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Nearly Half of U.S. and U.K. Companies Still Using Windows XP a Year after End of Life, According to Bit9 + Carbon Black Survey

Running unsupported OS exposes potentially millions of files to myriad security vulnerabilities

WALTHAM, Mass.—May 7, 2015—Bit9® + Carbon Black®, the leader in endpoint threat prevention, detection and response, today announced that 44 percent of enterprises are still using Windows XP, more than a year after Microsoft ended extended support for the operating system, according to a survey the company conducted.

In its “Windows Server 2003 (WS2K3) End-of-Life Survey,” Bit9 + Carbon Black polled IT leaders at 500 medium and large enterprises in the U.S. and U.K. with at least 500 employees and discovered that 34 percent of organizations are still using a combination of Windows XP and Windows Server 2003. Another 10 percent of organizations continue to use Windows XP exclusively.

Once an operating system reaches end of life, organizations still running it need to protect those endpoints either with compensating security controls or by paying for custom support from Microsoft, which now costs an estimated $400 per machine. Doing nothing exposes potentially millions of files on XP machines to myriad vulnerabilities.

“More than a year after the end-of-support deadline for XP, the fact that 44 percent of companies surveyed are still using it is startling,” said Chris Strand, PCIP, senior director of compliance and governance for Bit9 + Carbon Black. “Companies that have been running Windows XP without compensating controls—such as application control combined with continuous monitoring solutions—have been exposed to a host of possible exploits that may have allowed hackers to take advantage of the vulnerabilities associated with the unsupported machines. These vulnerabilities could lead to the compromise of companies’ critical infrastructure and loss of essential information—including customers’ personal data.”

The Bit9 + Carbon Black WS2K3 End-of-Life Survey measured organizations’ preparedness with respect to the Windows Server 2003 deadline, coming this July. In that regard, the survey found that an estimated 2.7 million servers—potentially containing hundreds of millions of files will be unprotected after July 14, 2015, the end-of-life deadline.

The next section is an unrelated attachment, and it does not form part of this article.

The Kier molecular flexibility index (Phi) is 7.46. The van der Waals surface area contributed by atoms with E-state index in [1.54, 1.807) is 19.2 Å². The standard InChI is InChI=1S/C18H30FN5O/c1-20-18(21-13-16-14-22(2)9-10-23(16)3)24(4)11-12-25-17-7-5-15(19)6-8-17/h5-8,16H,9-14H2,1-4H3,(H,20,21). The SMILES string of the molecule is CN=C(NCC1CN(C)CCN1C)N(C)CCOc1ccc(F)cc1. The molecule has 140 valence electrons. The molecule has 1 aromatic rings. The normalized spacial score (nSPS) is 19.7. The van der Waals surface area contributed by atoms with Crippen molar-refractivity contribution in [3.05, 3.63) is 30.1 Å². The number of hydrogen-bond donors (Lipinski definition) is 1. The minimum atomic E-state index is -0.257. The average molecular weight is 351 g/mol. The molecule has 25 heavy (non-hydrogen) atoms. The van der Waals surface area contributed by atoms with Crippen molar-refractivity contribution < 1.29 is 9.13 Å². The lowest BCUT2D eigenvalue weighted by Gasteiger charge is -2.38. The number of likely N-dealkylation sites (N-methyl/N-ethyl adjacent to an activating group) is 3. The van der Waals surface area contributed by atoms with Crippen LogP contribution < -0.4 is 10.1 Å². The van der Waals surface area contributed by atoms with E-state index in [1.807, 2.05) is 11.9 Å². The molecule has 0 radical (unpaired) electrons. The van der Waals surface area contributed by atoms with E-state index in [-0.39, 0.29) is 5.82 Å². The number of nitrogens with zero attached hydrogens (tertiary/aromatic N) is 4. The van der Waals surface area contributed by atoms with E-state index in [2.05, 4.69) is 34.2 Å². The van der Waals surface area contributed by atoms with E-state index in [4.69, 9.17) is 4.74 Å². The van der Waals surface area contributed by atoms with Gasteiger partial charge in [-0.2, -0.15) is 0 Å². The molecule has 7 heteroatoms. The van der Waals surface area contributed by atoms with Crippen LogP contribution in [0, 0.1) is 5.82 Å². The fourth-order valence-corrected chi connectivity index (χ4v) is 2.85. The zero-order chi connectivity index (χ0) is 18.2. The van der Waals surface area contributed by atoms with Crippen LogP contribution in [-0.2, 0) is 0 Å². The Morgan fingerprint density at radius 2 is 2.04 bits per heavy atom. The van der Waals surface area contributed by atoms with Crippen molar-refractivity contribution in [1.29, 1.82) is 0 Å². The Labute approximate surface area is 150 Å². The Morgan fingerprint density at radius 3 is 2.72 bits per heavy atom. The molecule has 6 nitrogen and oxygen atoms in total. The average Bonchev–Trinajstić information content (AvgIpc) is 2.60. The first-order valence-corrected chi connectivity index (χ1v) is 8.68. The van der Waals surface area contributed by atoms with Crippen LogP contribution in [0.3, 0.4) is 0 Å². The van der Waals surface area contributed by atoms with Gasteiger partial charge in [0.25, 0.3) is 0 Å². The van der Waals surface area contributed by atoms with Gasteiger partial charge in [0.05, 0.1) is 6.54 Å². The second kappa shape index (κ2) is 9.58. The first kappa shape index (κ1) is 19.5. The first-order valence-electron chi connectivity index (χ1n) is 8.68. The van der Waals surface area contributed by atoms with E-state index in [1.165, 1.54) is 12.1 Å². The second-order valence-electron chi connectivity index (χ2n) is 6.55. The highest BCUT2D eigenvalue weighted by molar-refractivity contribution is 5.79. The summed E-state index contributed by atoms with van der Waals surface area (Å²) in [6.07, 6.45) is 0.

With the one-year anniversary of the Windows XP extended support deadline having now passed, the response to the Windows XP question in the survey “jumped off the page,” Strand said.

Following the April 8, 2014 XP deadline, many organizations arranged with Microsoft for a premium support contract. The cost of such support began at approximately $200 per endpoint. In April 2015, the cost of running Windows XP with a “custom support agreement” (CSA) doubled to $400 per endpoint, according to media reports.

CSAs are typically negotiated on an individual basis and require that an organization has adopted a top-tier support plan—dubbed Premier Support—by Microsoft.

“Microsoft has made it abundantly clear that it’s time to upgrade or implement effective compensating controls for Windows XP,” Strand said. “The security risks associated with running an unsupported operating system are vast. Now, it seems, the financial risks are very large as well.”

About Bit9 + Carbon Black
Bit9 + Carbon Black provides the most complete solution against advanced threats that target organizations’ endpoints and servers, making it easier to see—and immediately stop—those threats. The company enables organizations to arm their endpoints by combining continuous, real-time visibility into what’s happening on every computer; real-time signature-less threat detection; incident response that combines a recorded history with live remediation; and prevention that is proactive and customizable. More than 1,000 organizations worldwide—from Fortune 100 companies to small enterprises—use Bit9 + Carbon Black to increase security, reduce operational costs and improve compliance. Leading managed security service providers (MSSP) and incident response (IR) companies have made Bit9 + Carbon Black a core component of their detection and response services.

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